Georgians entering November’s voting booths will be asked this question: Shall the Constitution of Georgia be amended to allow the state to intervene in chronically failing public schools in order to improve student performance? Yes or no?

But if you think this question appears on the ballot as a well-intentioned effort to improve childhood education, please reconsider. This has nothing to do with the 1.7 million public school students in Georgia.

It has everything to do with money.

The amendment would allow an unaccountable education czar to seize a local school from the locally elected school board if that school scored 60 or below on Georgia’s College and Career Readiness Index for three consecutive years.

After commandeering the school, the education czar, appointed by and answerable only to the governor, has a number of options at his or her disposal, from closing the school and firing the principal and teachers to bringing in a for-profit charter school company to run it.

Rescuing students from failing schools, as this amendment purports to do, is an admirable action to take, but it bears mentioning Georgia’s governor already has the power to intervene in problem school systems.

Indeed, Gov. Nathan Deal, the daddy rabbit of this amendment, already exercised such power when he booted members of the DeKalb Board of Education from office.

Since the state already has the power to intervene and rescue little Johnny from an indolent school board, you may wonder why you’re being asked to amend Georgia’s constitution.

“Follow the money,” Deep Throat tells Robert Redford in the classic Watergate film “All the President’s Men.”

The motivating force for changing the state constitution, we believe, is to allow the state and others access to local education tax dollars.

Under Georgia’s constitution, only the duly elected school board is empowered to raise and spend tax money for education in a local school district, a power that has long been considered sacrosanct.

The authority to oversee a school district is vested in the local school board, giving it the power to do such things as set the millage rate, determine how taxes will be spent and hire a superintendent, all of which go out the window if the school is hijacked by an education czar.

The change would allow the state to create something called an Opportunity School District governed by the czar. Local tax dollars that go to educate students in schools seized by the czar would now be accessible to the state as well as for-profit charter school companies.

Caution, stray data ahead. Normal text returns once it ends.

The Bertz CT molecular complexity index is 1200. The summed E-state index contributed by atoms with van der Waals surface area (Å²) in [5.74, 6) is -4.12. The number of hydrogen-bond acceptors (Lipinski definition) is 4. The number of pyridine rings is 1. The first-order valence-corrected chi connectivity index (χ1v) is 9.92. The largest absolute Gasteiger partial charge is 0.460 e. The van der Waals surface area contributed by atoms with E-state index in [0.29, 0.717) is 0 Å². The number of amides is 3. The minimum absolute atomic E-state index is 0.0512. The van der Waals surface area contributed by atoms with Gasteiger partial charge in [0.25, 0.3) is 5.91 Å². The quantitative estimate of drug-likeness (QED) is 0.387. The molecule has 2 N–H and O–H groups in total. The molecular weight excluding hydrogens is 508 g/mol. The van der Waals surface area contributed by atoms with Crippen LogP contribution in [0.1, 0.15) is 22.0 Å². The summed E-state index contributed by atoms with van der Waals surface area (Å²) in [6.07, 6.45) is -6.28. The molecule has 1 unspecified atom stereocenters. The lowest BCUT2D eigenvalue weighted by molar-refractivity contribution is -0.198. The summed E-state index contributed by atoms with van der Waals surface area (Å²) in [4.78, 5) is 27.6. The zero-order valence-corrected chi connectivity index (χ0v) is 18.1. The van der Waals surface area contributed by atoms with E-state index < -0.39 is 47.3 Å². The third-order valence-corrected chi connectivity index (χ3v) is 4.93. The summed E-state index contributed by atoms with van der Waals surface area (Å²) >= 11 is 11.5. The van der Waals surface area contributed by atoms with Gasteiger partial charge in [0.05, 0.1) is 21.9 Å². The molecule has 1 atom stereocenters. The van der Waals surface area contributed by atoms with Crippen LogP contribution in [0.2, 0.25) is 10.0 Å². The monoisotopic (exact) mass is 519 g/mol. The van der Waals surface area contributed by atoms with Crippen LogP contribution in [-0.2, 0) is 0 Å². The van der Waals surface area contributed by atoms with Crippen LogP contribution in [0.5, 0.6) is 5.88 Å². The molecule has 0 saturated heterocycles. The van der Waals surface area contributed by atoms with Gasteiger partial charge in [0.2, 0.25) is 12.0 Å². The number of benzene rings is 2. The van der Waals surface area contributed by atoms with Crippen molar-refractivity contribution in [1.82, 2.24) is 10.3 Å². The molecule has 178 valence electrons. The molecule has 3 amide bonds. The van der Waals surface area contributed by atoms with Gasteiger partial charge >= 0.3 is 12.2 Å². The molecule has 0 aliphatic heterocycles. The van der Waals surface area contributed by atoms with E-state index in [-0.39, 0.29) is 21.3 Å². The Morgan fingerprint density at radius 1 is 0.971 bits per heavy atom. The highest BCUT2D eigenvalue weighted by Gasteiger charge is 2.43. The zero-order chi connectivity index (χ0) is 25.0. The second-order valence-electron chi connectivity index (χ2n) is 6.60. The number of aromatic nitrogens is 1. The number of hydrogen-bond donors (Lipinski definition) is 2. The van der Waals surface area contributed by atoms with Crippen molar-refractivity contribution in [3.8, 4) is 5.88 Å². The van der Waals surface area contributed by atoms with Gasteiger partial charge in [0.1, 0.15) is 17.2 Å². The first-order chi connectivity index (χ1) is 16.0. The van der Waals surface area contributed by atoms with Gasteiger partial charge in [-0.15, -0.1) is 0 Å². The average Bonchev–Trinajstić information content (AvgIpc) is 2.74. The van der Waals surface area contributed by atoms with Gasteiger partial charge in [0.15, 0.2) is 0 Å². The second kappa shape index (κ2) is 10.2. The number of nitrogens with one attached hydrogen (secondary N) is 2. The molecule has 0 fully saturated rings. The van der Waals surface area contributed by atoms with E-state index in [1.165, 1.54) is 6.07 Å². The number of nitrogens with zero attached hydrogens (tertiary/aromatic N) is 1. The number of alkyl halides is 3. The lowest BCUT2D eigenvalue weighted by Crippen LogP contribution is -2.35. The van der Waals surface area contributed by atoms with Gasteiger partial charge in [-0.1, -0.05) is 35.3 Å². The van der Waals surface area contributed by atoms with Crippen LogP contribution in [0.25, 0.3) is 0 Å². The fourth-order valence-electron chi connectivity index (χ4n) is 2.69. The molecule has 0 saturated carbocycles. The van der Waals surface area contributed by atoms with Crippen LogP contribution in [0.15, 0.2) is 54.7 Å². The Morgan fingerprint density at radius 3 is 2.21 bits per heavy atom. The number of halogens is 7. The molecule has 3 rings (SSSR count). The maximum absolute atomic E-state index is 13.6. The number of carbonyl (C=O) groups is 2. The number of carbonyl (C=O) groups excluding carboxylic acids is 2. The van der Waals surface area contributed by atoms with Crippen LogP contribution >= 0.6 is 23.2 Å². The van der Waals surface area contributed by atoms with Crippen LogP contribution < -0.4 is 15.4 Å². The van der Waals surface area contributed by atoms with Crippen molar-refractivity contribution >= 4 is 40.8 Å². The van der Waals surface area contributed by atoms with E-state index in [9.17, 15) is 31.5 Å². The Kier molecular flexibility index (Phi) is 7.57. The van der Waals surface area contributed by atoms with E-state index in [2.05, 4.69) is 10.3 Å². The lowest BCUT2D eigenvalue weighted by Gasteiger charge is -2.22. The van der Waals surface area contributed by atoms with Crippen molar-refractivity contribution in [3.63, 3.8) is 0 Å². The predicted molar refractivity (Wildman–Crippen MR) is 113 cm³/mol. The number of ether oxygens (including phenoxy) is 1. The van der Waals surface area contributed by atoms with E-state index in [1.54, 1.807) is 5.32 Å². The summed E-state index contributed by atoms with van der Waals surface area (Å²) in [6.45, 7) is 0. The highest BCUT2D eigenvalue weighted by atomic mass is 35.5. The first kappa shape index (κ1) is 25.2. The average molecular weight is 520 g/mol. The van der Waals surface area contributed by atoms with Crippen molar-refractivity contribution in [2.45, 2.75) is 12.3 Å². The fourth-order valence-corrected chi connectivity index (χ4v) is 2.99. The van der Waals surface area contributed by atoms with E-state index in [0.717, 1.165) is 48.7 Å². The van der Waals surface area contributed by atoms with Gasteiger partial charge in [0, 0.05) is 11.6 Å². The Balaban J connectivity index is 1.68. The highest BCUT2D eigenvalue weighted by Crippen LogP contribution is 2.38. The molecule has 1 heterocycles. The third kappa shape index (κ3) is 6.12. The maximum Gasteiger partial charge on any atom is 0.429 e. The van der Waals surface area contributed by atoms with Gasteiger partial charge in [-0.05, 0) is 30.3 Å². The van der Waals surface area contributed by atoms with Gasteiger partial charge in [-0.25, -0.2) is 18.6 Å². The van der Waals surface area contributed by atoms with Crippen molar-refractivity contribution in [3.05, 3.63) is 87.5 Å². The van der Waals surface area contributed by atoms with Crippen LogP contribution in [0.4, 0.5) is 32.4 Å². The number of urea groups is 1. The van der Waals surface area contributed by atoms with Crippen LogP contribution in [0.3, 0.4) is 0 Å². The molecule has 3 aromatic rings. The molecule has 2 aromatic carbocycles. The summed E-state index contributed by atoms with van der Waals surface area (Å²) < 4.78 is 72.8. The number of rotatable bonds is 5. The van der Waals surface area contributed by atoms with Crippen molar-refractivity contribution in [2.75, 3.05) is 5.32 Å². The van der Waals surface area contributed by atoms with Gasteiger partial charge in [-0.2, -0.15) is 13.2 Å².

There is more than $15 billion a year on the table funding public education in Georgia and there are consultants all over the country licking their chops trying to figure out how to get their hands on that tax money.

Take note of this chain of events: Deal’s policy adviser, Erin Hames, helped design the Opportunity School District proposal. She has since left the governor’s office to become an education consultant. She was hired by Atlanta Public Schools to fireproof that system’s schools from being taken over by the state. That should tell Georgians all they need to know about what the future holds if the amendment is approved.

This newspaper endorsed Nathan Deal during his campaign for a second term, and he has many accomplishments in which to take pride, from reforming Georgia’s criminal justice system to his many economic development efforts. We take him at his word that he wants to help students who are struggling in problem schools. But the abundance of evidence leads us to believe he’s been led astray by advisers who have less altruistic motives in advocating for this dangerous proposal.

If all of Georgia’s teachers turned out to vote against this amendment, it would undoubtedly fail. But the language on the ballot is written in such a breathtakingly deceitful manner that defeat remains a very real question mark. Which is why it is essential for everyone to learn what this amendment is really about: access to precious local school dollars.

The sharks are circling.

And if you’re wondering why lawmakers who know better continue to parrot the party line rather than denounce this proposal from the rooftops, it’s because they are afraid the governor will blast them into political oblivion. Similarly, school system superintendents also see the dangers lurking behind the governor’s amendment, but they, too, won’t speak against it out of fear of retribution — political, financial or otherwise.

And that’s a shame.

The last thing our local school boards need is some high-handed, unaccountable commissar seizing our schools, firing our teachers and contracting with opportunistic, for-profit charter companies anxious to gorge on taxpayer dollars.

Time and again, schools have taught us that local control is better. Decisions are better made close to home, not from the Capitol, the governor’s office or Washington, D.C.

If school board members are not doing their jobs, which is to ensure all students receive a quality education, let them be voted out of office, or let the governor retire them early as he did with the DeKalb school board.

Don’t let local dollars fall into the hands of parasitic state bureaucrats and a parade of special interests. Vote no on the Opportunity School District amendment.

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